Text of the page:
The Antidote to Toxic Positivity


The Antidote to Toxic Positivity

Getty/Strelciuc Dumitru

Difficult emotions are there for a reason. There is one cure for toxic positivity.

“Good Vibes Only.” It’s a T-shirt slogan meant to invite joy and positivity, but it has a shadow, too. Feeling a little down or tired today? Insecure about your weight? What about generally anxious about living in a pandemic? If you’ve got a hint of any bad vibes, you are not welcome here, in this place where only good vibes are acknowledged and seen.

Positivity becomes toxic when an overfocus on rainbows and flowers leads to bypassing necessary emotions and experiences. Difficult emotions are there for a reason. When we are given no space at all to process them, we cannot integrate them. Insisting that we always look at the positive side of life can be helpful for some people some of the time, but it can also cause harm.

Our brains want to make sure we notice when something isn’t right so that we can correct for it—or keep ourselves out of danger. More than half of our seven basic core emotions could be classified as “bad vibes.” We’ve got joy, excitement, and sexual arousal, which are fun, but then there’s sadness, fear, anger, and disgust.

Each of these emotions, plus the many more we can experience on a day-to-day level, have a purpose. Sadness wants us to slow down, be held, and process a loss. Anger wants us to stand up for our needs or boundaries. Fear tells us to get away from that charging tiger. And disgust tells us that something in our physical or emotional environment is toxic—like, for example, that excess of positive vibes.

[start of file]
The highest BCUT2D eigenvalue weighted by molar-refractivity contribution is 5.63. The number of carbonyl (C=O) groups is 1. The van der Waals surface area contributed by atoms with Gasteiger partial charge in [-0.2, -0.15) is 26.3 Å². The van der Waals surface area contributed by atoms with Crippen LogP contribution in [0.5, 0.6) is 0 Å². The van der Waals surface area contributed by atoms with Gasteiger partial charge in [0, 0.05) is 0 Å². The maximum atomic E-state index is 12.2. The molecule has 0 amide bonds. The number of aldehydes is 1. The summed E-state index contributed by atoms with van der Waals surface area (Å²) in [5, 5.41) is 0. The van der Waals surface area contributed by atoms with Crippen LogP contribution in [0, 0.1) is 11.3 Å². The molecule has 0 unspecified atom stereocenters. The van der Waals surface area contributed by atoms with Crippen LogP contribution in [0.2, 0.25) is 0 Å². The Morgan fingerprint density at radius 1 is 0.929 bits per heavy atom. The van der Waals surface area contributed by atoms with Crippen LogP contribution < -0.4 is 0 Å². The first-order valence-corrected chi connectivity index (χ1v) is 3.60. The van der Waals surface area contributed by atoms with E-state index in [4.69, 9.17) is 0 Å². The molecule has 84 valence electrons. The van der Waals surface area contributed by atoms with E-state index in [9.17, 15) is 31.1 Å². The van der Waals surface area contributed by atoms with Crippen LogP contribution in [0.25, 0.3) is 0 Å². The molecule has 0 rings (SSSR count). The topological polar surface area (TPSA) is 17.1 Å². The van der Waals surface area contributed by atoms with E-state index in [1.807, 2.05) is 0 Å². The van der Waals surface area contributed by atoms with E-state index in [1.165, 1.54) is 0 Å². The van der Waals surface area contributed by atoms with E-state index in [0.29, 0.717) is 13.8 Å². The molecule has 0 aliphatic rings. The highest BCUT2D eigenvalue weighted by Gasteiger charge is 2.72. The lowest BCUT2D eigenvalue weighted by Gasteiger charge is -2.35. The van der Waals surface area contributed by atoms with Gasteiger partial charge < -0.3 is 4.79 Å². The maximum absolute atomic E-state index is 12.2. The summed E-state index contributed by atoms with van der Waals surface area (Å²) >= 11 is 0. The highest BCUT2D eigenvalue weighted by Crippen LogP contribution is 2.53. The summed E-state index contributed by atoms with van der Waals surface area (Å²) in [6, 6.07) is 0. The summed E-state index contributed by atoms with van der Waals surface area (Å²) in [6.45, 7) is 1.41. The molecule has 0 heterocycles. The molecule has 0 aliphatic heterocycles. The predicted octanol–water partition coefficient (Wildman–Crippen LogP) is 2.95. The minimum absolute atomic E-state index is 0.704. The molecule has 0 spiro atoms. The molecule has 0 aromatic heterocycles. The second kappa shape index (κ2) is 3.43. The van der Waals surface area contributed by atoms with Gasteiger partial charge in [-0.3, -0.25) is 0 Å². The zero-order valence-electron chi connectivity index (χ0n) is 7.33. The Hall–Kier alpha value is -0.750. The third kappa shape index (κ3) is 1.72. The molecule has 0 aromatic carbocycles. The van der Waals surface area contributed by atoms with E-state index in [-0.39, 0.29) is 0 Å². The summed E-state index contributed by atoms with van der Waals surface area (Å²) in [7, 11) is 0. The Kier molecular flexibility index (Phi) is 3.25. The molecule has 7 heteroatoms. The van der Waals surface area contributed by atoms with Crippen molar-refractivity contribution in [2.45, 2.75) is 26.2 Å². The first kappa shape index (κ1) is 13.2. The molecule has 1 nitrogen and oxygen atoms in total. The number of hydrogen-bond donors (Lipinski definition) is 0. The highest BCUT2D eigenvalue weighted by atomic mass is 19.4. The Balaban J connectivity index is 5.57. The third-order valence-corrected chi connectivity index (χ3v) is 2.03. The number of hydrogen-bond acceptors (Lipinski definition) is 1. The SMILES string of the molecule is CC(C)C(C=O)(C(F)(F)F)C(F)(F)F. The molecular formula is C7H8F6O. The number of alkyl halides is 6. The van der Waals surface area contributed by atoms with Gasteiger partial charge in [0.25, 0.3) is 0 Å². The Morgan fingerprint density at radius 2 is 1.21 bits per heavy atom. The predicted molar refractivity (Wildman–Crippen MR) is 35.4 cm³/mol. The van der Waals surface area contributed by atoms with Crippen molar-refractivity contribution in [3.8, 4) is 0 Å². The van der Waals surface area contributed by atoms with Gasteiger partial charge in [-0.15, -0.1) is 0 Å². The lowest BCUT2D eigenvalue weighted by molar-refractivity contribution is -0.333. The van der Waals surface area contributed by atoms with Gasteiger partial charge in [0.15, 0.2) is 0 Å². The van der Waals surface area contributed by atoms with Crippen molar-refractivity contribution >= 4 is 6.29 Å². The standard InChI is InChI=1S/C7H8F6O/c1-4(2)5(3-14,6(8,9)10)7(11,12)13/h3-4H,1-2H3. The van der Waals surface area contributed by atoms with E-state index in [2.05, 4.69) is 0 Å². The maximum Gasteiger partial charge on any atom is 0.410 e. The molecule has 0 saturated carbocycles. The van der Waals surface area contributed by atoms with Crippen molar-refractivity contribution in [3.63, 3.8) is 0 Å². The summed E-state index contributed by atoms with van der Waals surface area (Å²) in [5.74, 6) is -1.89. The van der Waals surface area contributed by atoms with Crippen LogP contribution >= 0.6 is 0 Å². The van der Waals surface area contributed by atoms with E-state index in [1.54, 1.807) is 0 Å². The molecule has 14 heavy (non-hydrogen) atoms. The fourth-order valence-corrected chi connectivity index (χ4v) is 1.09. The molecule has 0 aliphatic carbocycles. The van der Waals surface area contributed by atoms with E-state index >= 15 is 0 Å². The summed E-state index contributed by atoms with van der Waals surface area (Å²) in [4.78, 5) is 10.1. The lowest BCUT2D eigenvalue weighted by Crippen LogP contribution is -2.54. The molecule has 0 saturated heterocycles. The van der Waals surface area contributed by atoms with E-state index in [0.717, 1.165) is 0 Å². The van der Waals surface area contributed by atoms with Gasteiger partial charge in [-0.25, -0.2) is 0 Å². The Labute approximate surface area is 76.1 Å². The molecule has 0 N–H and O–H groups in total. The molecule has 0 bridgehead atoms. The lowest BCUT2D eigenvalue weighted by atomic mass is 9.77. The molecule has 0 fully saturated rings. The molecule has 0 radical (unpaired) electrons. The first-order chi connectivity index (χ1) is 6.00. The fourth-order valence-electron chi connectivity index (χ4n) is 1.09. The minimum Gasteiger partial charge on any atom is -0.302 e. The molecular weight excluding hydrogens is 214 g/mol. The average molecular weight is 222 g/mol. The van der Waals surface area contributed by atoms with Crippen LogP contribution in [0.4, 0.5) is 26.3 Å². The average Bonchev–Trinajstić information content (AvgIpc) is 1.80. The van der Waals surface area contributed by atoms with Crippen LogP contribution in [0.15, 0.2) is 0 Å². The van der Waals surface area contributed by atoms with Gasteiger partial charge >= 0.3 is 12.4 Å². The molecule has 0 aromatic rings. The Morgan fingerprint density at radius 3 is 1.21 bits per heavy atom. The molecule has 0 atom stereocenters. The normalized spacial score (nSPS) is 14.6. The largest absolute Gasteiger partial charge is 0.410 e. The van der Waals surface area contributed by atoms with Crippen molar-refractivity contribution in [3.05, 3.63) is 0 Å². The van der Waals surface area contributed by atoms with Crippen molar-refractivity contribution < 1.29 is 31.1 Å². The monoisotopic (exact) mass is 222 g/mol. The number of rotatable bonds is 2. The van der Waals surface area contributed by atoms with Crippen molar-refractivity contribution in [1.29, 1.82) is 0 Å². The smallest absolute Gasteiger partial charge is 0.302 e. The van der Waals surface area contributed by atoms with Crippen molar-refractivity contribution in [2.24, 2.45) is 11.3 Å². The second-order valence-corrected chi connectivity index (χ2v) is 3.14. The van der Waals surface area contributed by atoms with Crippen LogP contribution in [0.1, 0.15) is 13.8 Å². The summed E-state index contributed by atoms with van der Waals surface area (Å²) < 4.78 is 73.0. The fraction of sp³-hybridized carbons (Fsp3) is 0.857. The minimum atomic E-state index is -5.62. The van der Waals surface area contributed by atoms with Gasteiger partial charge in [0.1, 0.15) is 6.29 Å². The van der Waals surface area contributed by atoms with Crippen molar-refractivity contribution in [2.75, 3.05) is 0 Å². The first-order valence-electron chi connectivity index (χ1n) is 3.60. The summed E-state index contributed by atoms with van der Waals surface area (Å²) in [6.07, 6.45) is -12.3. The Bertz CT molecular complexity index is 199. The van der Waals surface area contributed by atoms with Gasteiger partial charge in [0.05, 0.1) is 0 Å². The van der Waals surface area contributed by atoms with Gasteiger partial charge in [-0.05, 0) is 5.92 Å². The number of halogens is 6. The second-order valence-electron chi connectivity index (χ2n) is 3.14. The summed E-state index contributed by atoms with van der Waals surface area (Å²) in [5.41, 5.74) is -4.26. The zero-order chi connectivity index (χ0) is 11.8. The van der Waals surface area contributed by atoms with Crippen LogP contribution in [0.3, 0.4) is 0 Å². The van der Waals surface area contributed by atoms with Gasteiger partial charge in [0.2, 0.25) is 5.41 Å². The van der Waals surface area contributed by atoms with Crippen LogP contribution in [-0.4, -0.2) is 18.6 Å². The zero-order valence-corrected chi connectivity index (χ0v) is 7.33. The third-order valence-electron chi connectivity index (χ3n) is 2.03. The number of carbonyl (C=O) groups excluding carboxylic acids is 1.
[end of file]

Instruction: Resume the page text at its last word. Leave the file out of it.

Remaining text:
So much of the work I have done as a yoga and meditation practitioner, especially in recovering from trauma, has been about reconnecting to the full range of who I am as a human person. I’ve had to do a lot of work around accepting and forgiving my past selves, my weaknesses, and my failings. Holding myself with love and acceptance not only in my joy and delight but perhaps even more tenderly in my sadness, anger, and shame has been a major key to surviving and thriving in my life.

The antidote to toxic positivity is true love. This isn’t starry-eyed romantic love—it’s unconditional acceptance and care, no matter how ugly things get. It certainly helps if we have people in our lives who love us like this, but the real meat of the practice is about loving ourselves in this way. When we can stay present and stay kind while also taking responsibility for our mistakes, we have something much deeper than the hashtag #goodvibesonly. We have a healthy, loving relationship with ourselves that will last until the day we die.

Self-love is not a given—at least, not for most of us. Some of us learned how to treat ourselves and other people with unconditional kindness in childhood, but for many others, it’s a bit more complicated than that. Self-love is a practice we can do as adults to take care of our bodies, to follow our joy, and to pay close attention to our bad vibes when they have something to tell us.

When we can make room for all of our parts, all of our flaws, and all of our vibes, we teach ourselves what true self-love can really look like. Mature love includes acceptance and honesty, and toxic positivity does not allow for either. When we practice engaging with our shadows, we learn how good they can be at guiding us back to the light. We can enjoy our lives, celebrate ourselves, and bask in good vibes, not because we’ve rejected the rest, but precisely because we know how to hold it all with tenderness. That’s when we can enjoy a different way of being: #allvibesalways.


Yoga and mindfulness can be tools to living a richer, more meaningful life. Explore with Julie...
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